Following months of hype first generated at February's Toy Fair, then stoked by speculative news stories and a three-week teaser TV ad campaign, the next-generation Elmo is the product of one-and-a-half years of planning, design and intensely secretive procedures. Fisher-Price's own salespeople, for example, were not allowed to see the finished product until this week. "I think it's nothing short of a miracle in today's internet-driven world that it didn't get out," said Gina Sirard, VP-marketing at Fisher-Price.
New and improved
No longer just a vibrating, giggling doll, this year's $40 Tickle Me Elmo starts out with a laugh, then raises its right arm in appreciation, then within seconds has rolled itself onto the floor to kick and punch with more laughter, only to help itself back up again.
"We believe he's the most famous 3-year-old in the world," Ms. Sirard said, "so we wanted to imitate how a 3-year-old would laugh when they're tickled. They fall over and they can't even speak."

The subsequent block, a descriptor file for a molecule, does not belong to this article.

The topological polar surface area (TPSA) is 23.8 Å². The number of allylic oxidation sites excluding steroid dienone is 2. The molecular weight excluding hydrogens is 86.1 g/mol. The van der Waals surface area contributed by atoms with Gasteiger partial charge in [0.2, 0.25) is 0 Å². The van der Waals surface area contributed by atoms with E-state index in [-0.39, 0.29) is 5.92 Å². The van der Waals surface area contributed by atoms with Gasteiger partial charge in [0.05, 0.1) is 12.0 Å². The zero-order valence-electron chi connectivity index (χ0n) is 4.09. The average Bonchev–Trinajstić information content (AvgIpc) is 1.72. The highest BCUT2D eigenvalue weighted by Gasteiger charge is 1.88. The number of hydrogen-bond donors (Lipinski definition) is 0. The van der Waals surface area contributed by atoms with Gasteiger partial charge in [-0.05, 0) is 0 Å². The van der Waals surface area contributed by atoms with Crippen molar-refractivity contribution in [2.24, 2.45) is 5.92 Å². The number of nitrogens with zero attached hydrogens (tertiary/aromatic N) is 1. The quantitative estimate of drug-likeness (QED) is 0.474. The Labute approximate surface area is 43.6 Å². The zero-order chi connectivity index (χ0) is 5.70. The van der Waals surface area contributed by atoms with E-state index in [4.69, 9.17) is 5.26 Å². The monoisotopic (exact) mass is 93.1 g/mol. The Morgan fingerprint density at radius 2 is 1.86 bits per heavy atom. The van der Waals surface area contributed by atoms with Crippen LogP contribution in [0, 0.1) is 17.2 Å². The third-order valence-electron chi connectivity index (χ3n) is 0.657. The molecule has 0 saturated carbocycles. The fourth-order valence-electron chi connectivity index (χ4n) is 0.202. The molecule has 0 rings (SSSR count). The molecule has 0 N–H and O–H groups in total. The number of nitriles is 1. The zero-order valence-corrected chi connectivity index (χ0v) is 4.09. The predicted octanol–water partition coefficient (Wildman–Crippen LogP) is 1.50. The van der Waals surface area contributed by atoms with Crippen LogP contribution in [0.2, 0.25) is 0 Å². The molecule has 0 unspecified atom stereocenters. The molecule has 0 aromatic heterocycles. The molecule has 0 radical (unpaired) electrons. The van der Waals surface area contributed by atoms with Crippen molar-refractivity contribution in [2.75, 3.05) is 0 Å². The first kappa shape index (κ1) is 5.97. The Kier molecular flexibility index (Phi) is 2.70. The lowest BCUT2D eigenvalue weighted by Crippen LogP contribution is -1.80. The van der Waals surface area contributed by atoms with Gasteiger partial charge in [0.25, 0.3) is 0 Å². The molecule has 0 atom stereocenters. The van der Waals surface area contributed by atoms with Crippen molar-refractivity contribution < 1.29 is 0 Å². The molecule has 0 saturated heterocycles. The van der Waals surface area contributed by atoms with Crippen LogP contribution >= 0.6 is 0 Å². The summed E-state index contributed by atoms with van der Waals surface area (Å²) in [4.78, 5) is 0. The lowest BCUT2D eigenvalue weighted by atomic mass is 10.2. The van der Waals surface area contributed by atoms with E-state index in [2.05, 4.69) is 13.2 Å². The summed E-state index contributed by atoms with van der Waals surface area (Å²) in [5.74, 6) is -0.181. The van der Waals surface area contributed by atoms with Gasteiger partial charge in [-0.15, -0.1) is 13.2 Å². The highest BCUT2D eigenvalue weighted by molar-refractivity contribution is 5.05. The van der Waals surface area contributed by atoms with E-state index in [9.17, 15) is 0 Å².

The PR ploy led to high demand akin to the unexpected hoopla the first Tickle Me Elmo prompted a decade ago, with more than 80 eBay auctioneers already putting up their preordered Elmos for sale prior to today's launch. Ms. Sirard was happy to report only one retail sales leak, which she personally handled herself via a stern phone call to the store manager. "I have been called many names throughout this process," Ms. Sirard said.
Hot holiday toy
If preorders and first-day sales are any indication, one name sure to follow the TMX Elmo this holiday season is "hot." The mid-September launch of the product also comes relatively late in the season for the big holiday toys, but it was a perfect match for Toys 'R' Us.
"We're in the toy business 365 days a year," said Kathleen Waugh, director-public relations and special events at Toys 'R' Us. "We know this is going to be a big day for Elmo."